Full text: Modern business geography

Geographical Conditions of Manufacture 237 
burgh in Pennsylvania, Birmingham in England, and Essen in Germany 
are examples of great cities which owe much of their growth to the 
fact that the presence of coal has favored the development of iron in- 
Waler power. In many industries water power serves the same pur- 
pose as coal. The waterfalls of northern New York and New England 
turn the wheels of wood-pulp and paper mills that furnish much of the 
paper on which daily newspapers are printed. In the wheat region 
of the United States, falls determine the location of wheat-milling 
centers, as Minneapolis at St. Anthony’s Falls on the Mississippi River.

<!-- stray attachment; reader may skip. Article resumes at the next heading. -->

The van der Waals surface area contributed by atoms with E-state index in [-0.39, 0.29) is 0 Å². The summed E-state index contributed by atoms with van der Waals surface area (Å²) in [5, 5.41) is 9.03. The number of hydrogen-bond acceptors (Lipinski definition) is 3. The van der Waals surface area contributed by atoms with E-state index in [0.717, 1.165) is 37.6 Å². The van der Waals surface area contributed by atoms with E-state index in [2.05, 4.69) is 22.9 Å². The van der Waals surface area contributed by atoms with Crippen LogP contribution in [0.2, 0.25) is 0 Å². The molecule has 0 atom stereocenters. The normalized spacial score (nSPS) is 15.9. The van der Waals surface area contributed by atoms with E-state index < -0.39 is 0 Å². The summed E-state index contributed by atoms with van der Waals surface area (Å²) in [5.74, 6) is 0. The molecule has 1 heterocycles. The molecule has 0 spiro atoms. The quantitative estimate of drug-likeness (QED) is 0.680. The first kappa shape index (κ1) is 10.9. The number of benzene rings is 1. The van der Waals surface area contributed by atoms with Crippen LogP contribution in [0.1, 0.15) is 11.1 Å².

The falls along the lower course of the Merrimac River are one of the 
chief reasons why cotton mills developed there in great numbers at an 
early date. 
More recently the water power of the piedmont belt at the foot of 
the mountains in the Carolinas and Georgia, together with the presence 
of abundant raw material, has brought about the location of many 
cotton mills at such cities as Greensboro and Charlotte, in North Caro- 
lina, and Columbia, in South Carolina (Fig. 12). 
Advances in electrical engineering now make it possible for power 
from rivers to be conveyed long distances in the form of electricity, as 
in North Carolina, and at Niagara Falls. In the Pacific states several 
Fig. 159. Mills on the Connecticut River, run by water power, with steam as auxiliary. Few 
of the great mills in New England now depend wholly on water power. When the rivers run 
low. if at no other time. steam is nsed: ntherwise the mills wonld be forced to shut down.

Note to user

Dear user,

In response to current developments in the web technology used by the Goobi viewer, the software no longer supports your browser.

Please use one of the following browsers to display this page correctly.

Thank you.